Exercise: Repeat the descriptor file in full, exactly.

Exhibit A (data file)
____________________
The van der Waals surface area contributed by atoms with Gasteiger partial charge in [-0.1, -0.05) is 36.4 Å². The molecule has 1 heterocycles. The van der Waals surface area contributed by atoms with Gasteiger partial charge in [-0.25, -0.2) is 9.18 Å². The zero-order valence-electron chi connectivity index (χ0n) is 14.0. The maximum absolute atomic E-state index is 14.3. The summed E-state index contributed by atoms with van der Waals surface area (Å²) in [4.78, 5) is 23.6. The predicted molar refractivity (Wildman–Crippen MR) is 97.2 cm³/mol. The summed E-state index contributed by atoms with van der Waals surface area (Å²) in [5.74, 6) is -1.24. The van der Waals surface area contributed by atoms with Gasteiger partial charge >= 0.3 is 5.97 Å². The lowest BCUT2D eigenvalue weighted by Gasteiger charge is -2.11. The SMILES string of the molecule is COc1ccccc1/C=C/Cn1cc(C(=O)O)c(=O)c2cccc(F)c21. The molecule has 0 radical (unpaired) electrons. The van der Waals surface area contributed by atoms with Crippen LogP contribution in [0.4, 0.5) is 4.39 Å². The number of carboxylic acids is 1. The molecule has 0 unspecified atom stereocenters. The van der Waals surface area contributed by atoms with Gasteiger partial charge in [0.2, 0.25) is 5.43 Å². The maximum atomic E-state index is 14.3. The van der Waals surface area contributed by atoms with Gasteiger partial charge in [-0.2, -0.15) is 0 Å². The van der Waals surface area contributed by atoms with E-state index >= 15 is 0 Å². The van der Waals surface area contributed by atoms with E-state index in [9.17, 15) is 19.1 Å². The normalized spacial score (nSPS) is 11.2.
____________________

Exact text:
The van der Waals surface area contributed by atoms with Gasteiger partial charge in [-0.1, -0.05) is 36.4 Å². The molecule has 1 heterocycles. The van der Waals surface area contributed by atoms with Gasteiger partial charge in [-0.25, -0.2) is 9.18 Å². The zero-order valence-electron chi connectivity index (χ0n) is 14.0. The maximum absolute atomic E-state index is 14.3. The summed E-state index contributed by atoms with van der Waals surface area (Å²) in [4.78, 5) is 23.6. The predicted molar refractivity (Wildman–Crippen MR) is 97.2 cm³/mol. The summed E-state index contributed by atoms with van der Waals surface area (Å²) in [5.74, 6) is -1.24. The van der Waals surface area contributed by atoms with Gasteiger partial charge >= 0.3 is 5.97 Å². The lowest BCUT2D eigenvalue weighted by Gasteiger charge is -2.11. The SMILES string of the molecule is COc1ccccc1/C=C/Cn1cc(C(=O)O)c(=O)c2cccc(F)c21. The molecule has 0 radical (unpaired) electrons. The van der Waals surface area contributed by atoms with Crippen LogP contribution in [0.4, 0.5) is 4.39 Å². The number of carboxylic acids is 1. The molecule has 0 unspecified atom stereocenters. The van der Waals surface area contributed by atoms with Gasteiger partial charge in [0.2, 0.25) is 5.43 Å². The maximum atomic E-state index is 14.3. The van der Waals surface area contributed by atoms with Gasteiger partial charge in [-0.2, -0.15) is 0 Å². The van der Waals surface area contributed by atoms with E-state index >= 15 is 0 Å². The van der Waals surface area contributed by atoms with E-state index in [9.17, 15) is 19.1 Å². The normalized spacial score (nSPS) is 11.2.